- Reading First: The act created a new competitive-grant program called Reading First, funded at $1.02 billion in 2004, to help states and districts set up "scientific, research-based" reading programs for children in grades K-3 (with priority given to high-poverty areas). A smaller early-reading program sought to help states better prepare 3- to 5-year-olds in disadvantaged areas to read. The program's funding was later cut drastically by Congress amid budget talks.
- Funding Changes: Through an alteration in the Title I funding formula, the No Child Left Behind Act was expected to better target resources to school districts with high concentrations of poor children. The law also included provisions intended to give states and districts greater flexibility in how they spent a portion of their federal allotments.
Given its scope and detail, the No Child Left Behind Act was the source of considerable controversy and debate in the education community. As the law’s effects began to be felt, some educators and policymakers questioned the feasibility and fairness of its goals and time frames.
An opinion poll released in December 2003 found that nearly half of school principals and superintendents view the federal legislation as either politically motivated or aimed at undermining public schools. Likewise, a study Policy Analysis for California suggested that, because of its requirement to evaluate school progress on the basis of demographic subgroups, the law might disproportionately penalize schools with diverse student populations (Public Agenda, 2003; Policy Analysis for California Education, 2003).
Concerns about the law grew, particularly concerning its rules surrounding adequate yearly progress and the goal of 100 percent proficiency by 2013-14. Traditionally high-performing schools made headlines as they failed to meet their set rates of improvement, and states saw increasingly high rates of failure to meet the rising benchmarks. By 2010, 38 percent of schools were failing to make adequate yearly progress, up from 29 percent in 2006.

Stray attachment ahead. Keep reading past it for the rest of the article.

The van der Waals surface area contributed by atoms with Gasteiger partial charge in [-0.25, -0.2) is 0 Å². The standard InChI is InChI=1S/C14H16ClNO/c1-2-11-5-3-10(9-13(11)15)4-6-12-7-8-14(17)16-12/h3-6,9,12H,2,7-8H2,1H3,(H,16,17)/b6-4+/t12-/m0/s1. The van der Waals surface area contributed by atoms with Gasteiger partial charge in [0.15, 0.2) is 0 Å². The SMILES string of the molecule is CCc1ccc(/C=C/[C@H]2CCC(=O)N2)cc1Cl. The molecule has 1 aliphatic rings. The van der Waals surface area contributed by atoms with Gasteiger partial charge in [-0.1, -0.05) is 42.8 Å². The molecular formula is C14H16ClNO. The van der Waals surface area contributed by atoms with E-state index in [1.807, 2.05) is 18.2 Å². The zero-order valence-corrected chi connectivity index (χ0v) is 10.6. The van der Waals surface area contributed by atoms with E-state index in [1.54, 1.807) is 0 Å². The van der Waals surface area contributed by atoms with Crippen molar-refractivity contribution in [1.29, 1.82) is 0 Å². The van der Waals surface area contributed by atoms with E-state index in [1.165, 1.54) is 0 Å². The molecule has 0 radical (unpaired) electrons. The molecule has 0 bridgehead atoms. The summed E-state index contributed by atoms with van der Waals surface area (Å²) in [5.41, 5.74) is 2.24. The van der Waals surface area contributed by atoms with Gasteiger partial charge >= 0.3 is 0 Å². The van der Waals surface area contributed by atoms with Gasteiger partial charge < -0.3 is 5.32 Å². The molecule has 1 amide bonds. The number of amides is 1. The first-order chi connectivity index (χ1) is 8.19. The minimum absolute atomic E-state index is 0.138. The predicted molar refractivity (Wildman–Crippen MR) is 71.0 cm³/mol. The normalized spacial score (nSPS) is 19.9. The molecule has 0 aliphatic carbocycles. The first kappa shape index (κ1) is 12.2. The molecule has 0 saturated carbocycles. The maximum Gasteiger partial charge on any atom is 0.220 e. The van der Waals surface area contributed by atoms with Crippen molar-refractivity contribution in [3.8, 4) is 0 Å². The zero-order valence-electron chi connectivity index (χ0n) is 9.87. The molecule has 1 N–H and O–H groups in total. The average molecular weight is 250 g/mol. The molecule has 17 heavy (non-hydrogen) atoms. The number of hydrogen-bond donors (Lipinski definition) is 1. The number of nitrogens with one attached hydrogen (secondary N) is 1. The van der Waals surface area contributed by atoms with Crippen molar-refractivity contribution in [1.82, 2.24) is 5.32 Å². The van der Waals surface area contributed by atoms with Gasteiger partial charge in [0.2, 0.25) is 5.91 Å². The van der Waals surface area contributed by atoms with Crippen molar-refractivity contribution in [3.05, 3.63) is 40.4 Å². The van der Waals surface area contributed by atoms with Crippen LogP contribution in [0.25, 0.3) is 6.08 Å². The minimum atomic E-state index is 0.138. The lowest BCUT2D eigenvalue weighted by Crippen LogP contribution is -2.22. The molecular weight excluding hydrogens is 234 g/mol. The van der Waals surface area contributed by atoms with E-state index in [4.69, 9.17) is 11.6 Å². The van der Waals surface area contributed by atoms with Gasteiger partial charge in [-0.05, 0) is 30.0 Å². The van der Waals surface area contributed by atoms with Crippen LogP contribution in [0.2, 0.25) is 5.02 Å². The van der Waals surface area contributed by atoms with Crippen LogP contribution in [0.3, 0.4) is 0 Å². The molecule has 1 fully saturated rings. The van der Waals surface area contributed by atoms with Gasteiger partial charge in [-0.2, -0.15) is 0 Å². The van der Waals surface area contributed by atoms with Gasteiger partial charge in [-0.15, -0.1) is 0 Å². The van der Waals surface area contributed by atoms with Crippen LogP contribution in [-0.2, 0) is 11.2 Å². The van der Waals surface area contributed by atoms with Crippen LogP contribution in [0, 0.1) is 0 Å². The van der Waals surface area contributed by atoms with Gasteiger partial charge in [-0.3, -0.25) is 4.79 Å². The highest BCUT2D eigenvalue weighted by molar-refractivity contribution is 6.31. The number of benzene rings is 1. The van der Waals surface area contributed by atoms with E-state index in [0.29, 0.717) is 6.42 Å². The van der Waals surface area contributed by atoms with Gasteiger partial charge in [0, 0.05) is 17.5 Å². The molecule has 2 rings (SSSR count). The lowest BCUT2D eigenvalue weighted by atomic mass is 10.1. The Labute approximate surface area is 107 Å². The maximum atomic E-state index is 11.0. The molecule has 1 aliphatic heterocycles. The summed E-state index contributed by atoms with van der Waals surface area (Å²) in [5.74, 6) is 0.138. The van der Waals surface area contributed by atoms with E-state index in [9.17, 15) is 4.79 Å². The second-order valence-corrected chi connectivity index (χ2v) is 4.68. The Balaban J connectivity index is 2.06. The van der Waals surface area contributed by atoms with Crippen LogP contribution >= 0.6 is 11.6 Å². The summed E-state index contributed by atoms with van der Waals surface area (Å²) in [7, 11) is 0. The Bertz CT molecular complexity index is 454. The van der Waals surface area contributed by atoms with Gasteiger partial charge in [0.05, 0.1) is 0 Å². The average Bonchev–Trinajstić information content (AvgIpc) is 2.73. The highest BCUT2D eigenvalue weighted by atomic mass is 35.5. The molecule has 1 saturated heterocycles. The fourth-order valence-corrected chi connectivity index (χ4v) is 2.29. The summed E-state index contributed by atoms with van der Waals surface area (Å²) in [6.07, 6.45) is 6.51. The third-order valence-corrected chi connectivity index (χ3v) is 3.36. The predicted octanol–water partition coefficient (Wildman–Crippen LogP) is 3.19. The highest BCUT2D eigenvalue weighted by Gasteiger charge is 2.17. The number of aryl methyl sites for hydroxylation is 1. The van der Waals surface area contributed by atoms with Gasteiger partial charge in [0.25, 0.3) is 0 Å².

In 2011, U.S. Secretary of Education Arne Duncan, as part of his campaign to get Congress to rewrite the law, issued dire warnings that 82 percent of schools would be labeled "failing" that year. The numbers didn't turn out quite that high, but several states did see failure rates over 50 percent (McNeil, Aug. 3, 2011).
The law allowed states to set their own annual benchmarks, provided they reached 100 percent proficiency by 2012-13, and some simply refused to raise their benchmarks any further or requested waivers from the rules. In the summer of 2011, Mr. Duncan promised to create a waiver option for all states, though it would have strings attached requiring those states to adopt some of the administration's education priorities (McNeil, Aug. 9, 2011). In Congress, meanwhile, members from both parties saw a need to rewrite the law, but agreeing on the shape of a new version of that law was slow in coming (Klein, Jan. 16, 2011; Sept. 14, 2011).
The No Child Left Behind Act has had advocates, with some education leaders expressing support for the law’s stringent accountability mandates, characterizing them as vital levers of change, inclusiveness, and transparency of results. The laws’ ultimate effectiveness, some observers have argued, may depend on how closely states and schools stick to its principles of "tough accountability" (Education Trust, 2003; West & Peterson, 2003).